The heat wave cooking most of the Midwest and Mid-Atlantic will keep raging through the weekend as cities in at least 13 states have endure triple-digit heat for a full week. Hundreds of cities around the country set record high. Hundreds of thousands of people from Illinois to New Jersey are still without power Friday after a line of deadly storms struck a week ago. The culprit was a ferocious summer storm that cut a swath of destruction Friday night across 11 states, toppling trees, knocking out traffic lights, and sending thousands of people to shelters and into community pools to escape the heat.

Drought conditions are contributing to a Mississippi River level that has become a cause for concern. At Natchez, Miss., about 60 miles downriver from Vicksburg, the Mississippi is at 12.72 feet, about 49 feet below what was the record high on May 19 of last year. “We’ve had barges running aground, shoaling in a few places,” Coast Guard Lt. Cmdr. Rebecca Walthour said. “We’ve had some groundings, but none have resulted in a major incident yet.” If the channel gets too narrow, barges hit bottom or they can’t pass each other, the Coast Guard will have to institute one-way traffic, she said.

In Arizona, the prolonged 17-year drought has brought reservoirs to dangerously low levels. Bartlett Lake is at 44 percent capacity. Horseshoe is empty. And the Verde River looks about as thin as it’s been in a long while. On Sunday, the Clarkdale gauge hit an all-time low, registering 53 cubic feet per second of Verde River flow. The previous record was 59 cfs registered in 2007.

In Bangladesh and India, devastating flooding has killed nearly 200 people and forced millions to flee their homes.

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Signs of the Times (7/2/12)

July 2, 2012

Americans Split on Health Care Decision

Americans are split down the middle on the Supreme Court’s decision to uphold President Obama’s health care law, but a slim majority of them want part or all of the law repealed, a USA TODAY/Gallup Poll shows. The poll is likely to boost Republicans’ efforts to repeal it in Congress and elect candidates in November who vow to keep up the fight. More than four in five Republicans in the poll disagree with the court’s ruling, while nearly four in five Democrats agree with it. Independents are split — although 50% of them favor at least partial repeal, compared with 40% who want to keep the law intact or expand on it.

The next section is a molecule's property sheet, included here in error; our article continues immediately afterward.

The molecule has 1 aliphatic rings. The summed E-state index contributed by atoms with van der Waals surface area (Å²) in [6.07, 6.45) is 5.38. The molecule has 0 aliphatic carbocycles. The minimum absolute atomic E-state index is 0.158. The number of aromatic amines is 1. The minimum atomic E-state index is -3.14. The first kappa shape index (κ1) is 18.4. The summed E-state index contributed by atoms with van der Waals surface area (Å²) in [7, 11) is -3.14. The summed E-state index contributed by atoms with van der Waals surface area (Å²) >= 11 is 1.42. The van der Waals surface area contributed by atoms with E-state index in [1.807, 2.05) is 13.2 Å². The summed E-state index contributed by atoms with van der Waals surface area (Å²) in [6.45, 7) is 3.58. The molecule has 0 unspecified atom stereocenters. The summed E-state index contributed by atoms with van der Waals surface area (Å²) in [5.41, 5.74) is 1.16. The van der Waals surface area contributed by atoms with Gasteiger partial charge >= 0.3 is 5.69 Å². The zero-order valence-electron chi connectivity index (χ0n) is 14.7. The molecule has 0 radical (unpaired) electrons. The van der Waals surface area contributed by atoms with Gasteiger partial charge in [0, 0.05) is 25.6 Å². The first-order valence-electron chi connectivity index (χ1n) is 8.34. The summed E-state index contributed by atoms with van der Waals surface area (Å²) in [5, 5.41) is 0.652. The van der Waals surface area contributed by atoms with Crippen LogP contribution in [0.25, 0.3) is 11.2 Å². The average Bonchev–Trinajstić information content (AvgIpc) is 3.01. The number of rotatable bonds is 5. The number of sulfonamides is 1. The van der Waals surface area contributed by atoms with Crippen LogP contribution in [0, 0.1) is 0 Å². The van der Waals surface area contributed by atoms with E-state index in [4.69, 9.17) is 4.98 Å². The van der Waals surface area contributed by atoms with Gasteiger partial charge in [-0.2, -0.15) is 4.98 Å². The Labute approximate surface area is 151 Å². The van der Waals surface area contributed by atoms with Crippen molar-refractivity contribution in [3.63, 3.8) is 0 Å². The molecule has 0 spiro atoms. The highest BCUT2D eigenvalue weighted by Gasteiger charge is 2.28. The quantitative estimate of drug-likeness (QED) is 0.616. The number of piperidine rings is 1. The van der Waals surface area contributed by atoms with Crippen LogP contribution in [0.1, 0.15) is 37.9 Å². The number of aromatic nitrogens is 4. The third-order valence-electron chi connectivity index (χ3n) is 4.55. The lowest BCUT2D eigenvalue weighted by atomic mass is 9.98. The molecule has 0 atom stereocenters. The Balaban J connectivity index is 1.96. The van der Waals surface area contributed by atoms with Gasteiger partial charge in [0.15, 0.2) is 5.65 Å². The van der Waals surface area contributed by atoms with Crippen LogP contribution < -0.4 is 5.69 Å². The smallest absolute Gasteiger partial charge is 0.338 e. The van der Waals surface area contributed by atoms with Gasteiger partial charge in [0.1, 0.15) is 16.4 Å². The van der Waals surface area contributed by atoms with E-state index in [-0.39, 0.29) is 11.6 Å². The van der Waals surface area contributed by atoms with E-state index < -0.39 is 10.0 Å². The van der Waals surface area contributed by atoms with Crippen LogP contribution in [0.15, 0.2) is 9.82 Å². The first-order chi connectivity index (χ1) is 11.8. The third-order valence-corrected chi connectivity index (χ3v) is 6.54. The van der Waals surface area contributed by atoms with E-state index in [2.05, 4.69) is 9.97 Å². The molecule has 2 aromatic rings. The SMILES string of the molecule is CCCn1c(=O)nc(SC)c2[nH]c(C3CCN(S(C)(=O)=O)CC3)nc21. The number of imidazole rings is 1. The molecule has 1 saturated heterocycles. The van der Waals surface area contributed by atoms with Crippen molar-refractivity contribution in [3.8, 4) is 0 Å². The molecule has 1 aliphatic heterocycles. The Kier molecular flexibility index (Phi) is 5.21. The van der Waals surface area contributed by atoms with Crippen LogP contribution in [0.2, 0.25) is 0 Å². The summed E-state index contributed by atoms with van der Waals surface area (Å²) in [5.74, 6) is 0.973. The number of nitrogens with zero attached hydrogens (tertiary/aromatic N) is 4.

Roberts Switched Vote on Health Care

CBS News, cited “two sources with specific knowledge of the deliberations,” who said Chief Justice John Roberts switched his vote after initially siding with four other conservative justices who supported striking down the law. “Roberts then withstood a month-long, desperate campaign to bring him back to his original position, the sources said.” The dispute among the conservative justices revolved around the so-called individual mandate, the requirement that nearly all Americans buy some form of health insurance or pay a fine. Roberts wanted to strike down the mandate — calling it an overreach of Congress’ power to regulate interstate commerce — but maintain other parts of the health care law. The four other conservatives — Anthony Kennedy, Antonin Scalia, Clarence Thomas, and Samuel Alito — argued that if the mandate fell, the whole law would have to fall as well. Rather than strike down the whole law, Roberts — in an alliance with the court’s four more liberal members — crafted his own opinion, upholding the law and the mandate under Congress’ taxing authority.

White House Says Health Care Penalty is Not a Tax